MID­FIELD MAE­STRO

Late Tackle Football Magazine - - CONTENTS - ROBERT J WIL­SON pays trib­ute to the late, great Ray Wilkins…

A trib­ute to the late Ray Wilkins

BORN in Hilling­don, west Lon­don on Septem­ber 14, 1956, Ray­mond Colin Wilkins would be­come one of the most well-re­spected and liked men in foot­ball.

He came from good stock. His fa­ther Ge­orge was a pro­fes­sional foot­baller, who had spells with the likes of Not­ting­ham For­est and Brent­ford.

Ray’s brothers, Gra­ham, Stephen and Dean all made a liv­ing from the game. Dean was later the man­ager of Brighton & Hove Al­bion for two sea­sons and was tem­po­rar­ily in charge of Southamp­ton in 2010.

Ray was a hugely tal­ented foot­baller. You only have to list some of the clubs he played for - Chelsea, Manch­ester United, AC Mi­lan, Paris St Ger­main and Glas­gow Rangers - to ap­pre­ci­ate the qual­ity he pos­sessed.

You don’t rep­re­sent those clubs and play 84 times for Eng­land if all you do is pass the ball back­wards and side­ways.

Dur­ing his time with Eng­land, Wilkins, was un­fairly la­belled with the nick­name ‘crab’, pre­sum­ably be­cause he was overly cau­tious in pos­ses­sion. That is ab­so­lutely ridicu­lous. He was a proper top player.

How we could do with a player who can re­tain pos­ses­sion so com­fort­ably now? Yes, Wilkins was a steady in­flu­ence in mid­field for club and coun­try, but the un­fair stigma con­nected to that nick­name never did him jus­tice. He was far bet­ter than that. Sim­i­larly to David Beckham, Wilkins could switch pos­ses­sion with rel­a­tive ease, he could pro­vide the fi­nal ball to re­lease the for­wards ahead of him and he pos­sessed a deft touch that oozed class. His brain worked so much faster than most and that is why he sur­vived in the mid­field bat­tle­fields of the 1970s and 1980s. ‘Butch’, as he was fondly called within the game and by those who were ap­pre­cia­tive of his ta­lent and warm per­son­al­ity, could also mix it with the best. Win, lose, or draw, the always perfect gen­tle­man acted with class. The only time he was ever sent off in his ca­reer was in the heat of Mexico when his frus­tra­tion got the bet­ter of him and he threw the ball down in dis­gust at an­other de­ci­sion go­ing against Eng­land. Bobby Rob­son’s side, hav­ing lost their open­ing game to Por­tu­gal, were strug­gling to un­lock a stub­born Morocco side. Wilkins’ frus­tra­tion saw him booked for a sec­ond time when the ball bounced up and hit ref­eree Gabriel Gon­za­lez. No-one would have felt as low as Ray would have done for let­ting his team­mates and the coun­try down. Wilkins may have had an amazing way with peo­ple and been a calm­ing in­flu­ence to those around him, but when he crossed that white line, he had a tremen­dous in­ner-drive to win.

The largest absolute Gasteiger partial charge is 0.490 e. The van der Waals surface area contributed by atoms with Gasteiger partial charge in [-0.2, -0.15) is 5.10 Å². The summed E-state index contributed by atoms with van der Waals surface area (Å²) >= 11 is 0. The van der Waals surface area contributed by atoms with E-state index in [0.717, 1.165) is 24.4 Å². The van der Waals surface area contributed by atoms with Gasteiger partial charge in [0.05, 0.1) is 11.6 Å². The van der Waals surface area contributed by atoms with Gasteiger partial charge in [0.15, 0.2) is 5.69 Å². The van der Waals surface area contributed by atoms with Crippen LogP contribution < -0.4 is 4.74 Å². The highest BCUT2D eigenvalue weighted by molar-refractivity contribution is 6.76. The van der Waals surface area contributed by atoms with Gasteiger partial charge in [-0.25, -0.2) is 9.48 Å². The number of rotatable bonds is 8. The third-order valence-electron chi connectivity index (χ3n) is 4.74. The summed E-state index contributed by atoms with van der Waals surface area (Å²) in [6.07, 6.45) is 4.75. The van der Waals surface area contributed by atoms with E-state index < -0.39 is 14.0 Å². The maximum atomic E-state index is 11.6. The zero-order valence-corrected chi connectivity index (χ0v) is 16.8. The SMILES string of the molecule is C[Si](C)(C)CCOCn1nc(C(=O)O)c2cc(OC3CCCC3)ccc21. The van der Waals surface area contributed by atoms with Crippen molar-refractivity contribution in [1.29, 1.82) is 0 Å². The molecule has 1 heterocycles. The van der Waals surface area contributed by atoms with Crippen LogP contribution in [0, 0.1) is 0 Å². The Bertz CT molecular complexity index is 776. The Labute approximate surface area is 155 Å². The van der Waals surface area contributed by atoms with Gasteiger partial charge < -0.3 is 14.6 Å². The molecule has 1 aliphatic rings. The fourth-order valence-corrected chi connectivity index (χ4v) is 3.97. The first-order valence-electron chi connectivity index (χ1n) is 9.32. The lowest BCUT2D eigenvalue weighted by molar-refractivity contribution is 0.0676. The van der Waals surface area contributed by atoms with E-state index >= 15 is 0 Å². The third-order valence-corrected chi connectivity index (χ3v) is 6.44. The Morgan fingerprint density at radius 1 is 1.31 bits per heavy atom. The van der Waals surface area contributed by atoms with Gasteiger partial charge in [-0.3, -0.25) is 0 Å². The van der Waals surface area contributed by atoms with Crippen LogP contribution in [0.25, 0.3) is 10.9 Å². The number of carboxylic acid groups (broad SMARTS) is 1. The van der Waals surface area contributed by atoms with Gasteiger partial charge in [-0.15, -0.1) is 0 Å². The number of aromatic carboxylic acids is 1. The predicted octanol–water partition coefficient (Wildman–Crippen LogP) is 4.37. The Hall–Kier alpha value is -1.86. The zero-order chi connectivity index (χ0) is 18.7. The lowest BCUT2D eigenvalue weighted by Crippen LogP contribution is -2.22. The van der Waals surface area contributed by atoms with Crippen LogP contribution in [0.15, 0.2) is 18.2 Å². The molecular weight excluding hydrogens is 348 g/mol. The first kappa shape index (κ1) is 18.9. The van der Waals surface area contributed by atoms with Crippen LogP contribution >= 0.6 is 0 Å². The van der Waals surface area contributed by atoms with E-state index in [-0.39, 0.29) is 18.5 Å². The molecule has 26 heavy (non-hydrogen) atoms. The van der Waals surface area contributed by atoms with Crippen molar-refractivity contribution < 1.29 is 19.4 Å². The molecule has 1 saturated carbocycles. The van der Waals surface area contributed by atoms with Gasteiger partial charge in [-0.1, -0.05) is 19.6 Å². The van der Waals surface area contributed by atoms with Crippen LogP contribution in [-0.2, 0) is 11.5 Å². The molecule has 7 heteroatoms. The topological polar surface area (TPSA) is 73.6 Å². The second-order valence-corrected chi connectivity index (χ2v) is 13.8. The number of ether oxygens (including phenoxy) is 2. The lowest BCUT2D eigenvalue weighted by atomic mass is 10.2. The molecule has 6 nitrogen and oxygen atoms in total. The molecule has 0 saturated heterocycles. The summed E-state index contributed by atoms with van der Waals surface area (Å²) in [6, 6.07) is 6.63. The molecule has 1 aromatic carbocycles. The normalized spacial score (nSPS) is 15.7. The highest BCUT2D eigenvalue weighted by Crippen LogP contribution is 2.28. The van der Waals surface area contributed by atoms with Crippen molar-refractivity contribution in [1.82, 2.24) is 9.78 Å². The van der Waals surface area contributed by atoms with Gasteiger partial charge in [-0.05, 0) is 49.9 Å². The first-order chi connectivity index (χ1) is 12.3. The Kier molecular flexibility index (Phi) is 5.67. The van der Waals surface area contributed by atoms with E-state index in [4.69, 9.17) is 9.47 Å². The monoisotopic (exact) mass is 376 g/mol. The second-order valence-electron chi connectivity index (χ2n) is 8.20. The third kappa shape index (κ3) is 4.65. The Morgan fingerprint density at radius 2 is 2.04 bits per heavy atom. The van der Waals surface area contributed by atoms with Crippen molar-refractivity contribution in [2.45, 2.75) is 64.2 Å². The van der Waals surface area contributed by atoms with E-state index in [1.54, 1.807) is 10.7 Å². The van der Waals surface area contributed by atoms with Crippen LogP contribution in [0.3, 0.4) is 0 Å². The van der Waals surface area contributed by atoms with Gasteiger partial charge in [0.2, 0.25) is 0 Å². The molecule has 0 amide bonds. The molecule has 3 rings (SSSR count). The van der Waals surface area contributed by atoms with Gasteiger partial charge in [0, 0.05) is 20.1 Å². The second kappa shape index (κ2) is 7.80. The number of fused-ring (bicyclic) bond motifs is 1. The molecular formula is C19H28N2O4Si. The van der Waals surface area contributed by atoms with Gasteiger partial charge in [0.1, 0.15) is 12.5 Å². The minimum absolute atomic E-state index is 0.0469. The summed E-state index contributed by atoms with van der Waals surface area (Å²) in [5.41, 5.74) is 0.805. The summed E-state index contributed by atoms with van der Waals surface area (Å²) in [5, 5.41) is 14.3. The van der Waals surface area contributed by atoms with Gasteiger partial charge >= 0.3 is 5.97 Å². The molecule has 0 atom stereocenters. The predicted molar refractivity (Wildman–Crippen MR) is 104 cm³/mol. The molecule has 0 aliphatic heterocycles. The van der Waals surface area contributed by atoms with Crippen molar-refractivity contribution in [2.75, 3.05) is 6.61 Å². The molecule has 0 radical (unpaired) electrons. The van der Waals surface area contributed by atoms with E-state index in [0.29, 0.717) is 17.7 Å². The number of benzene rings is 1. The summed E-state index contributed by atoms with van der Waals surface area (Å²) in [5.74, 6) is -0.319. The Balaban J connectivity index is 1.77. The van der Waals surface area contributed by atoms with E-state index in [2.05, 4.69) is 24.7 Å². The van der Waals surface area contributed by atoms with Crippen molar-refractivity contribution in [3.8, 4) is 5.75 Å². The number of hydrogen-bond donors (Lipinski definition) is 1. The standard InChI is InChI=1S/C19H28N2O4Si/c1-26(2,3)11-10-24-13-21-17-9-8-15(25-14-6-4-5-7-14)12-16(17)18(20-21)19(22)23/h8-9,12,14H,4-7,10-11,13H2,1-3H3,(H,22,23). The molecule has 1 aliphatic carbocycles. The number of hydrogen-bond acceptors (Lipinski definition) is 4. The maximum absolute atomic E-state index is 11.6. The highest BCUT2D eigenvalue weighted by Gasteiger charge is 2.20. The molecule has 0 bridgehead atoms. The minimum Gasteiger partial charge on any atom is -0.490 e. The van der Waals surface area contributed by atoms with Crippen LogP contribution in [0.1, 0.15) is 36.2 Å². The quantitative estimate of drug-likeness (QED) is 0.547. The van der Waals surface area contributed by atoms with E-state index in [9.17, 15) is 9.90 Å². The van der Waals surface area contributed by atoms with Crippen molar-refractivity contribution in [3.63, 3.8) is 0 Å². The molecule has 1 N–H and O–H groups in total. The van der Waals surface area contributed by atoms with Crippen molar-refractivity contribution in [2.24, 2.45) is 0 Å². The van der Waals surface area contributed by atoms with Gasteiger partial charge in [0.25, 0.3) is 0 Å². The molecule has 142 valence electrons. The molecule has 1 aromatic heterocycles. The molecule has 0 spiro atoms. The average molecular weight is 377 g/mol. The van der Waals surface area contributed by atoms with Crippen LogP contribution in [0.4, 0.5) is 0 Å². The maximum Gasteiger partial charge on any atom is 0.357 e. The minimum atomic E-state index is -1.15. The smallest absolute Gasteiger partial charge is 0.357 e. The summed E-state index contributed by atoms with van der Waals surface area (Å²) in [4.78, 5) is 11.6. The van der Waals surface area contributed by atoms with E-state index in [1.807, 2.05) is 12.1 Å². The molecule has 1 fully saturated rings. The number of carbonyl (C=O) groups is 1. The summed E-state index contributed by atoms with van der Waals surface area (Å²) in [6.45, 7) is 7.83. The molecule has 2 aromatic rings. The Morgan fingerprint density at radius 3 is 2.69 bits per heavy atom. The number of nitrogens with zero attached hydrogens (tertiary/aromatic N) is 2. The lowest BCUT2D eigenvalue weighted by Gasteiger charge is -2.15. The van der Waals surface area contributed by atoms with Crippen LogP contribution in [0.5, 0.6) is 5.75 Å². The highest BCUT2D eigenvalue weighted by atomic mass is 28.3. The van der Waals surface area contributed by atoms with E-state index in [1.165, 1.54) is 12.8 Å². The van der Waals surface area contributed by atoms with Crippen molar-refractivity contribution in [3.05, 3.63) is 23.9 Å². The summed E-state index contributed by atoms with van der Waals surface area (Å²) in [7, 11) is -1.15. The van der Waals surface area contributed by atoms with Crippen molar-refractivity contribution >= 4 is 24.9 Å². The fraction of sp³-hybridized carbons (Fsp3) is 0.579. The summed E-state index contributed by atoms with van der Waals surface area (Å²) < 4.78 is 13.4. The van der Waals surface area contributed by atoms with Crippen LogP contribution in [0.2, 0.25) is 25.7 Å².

A born winner, he was a leader by ex­am­ple and he was a tough com­peti­tor when he needed to be. He had to be.

As a cul­tured mid­field player, in a time when pitches were not as pris­tine as they are now and when play­ers could use their phys­i­cal­ity more freely, Wilkins had the foot­balling in­tel­li­gence to be think­ing two, three, four steps ahead of his di­rect op­po­nent.

Ian Hol­loway re­mem­bers that he was so an­noyed about be­ing dropped at Queens Park Rangers once that he told the then age­ing Wilkins he was go­ing to take his frus­tra­tion out on him at train­ing.

Ray sim­ply smiled and said ‘all the best with that, son’. Need­less to say, Hol­loway got nowhere close enough to kick him!

‘Butch’ also scored some mem­o­rable goals, most no­tably a sub­lime lob for Eng­land against Bel­gium dur­ing the Euro­pean Cham­pi­onships of 1980.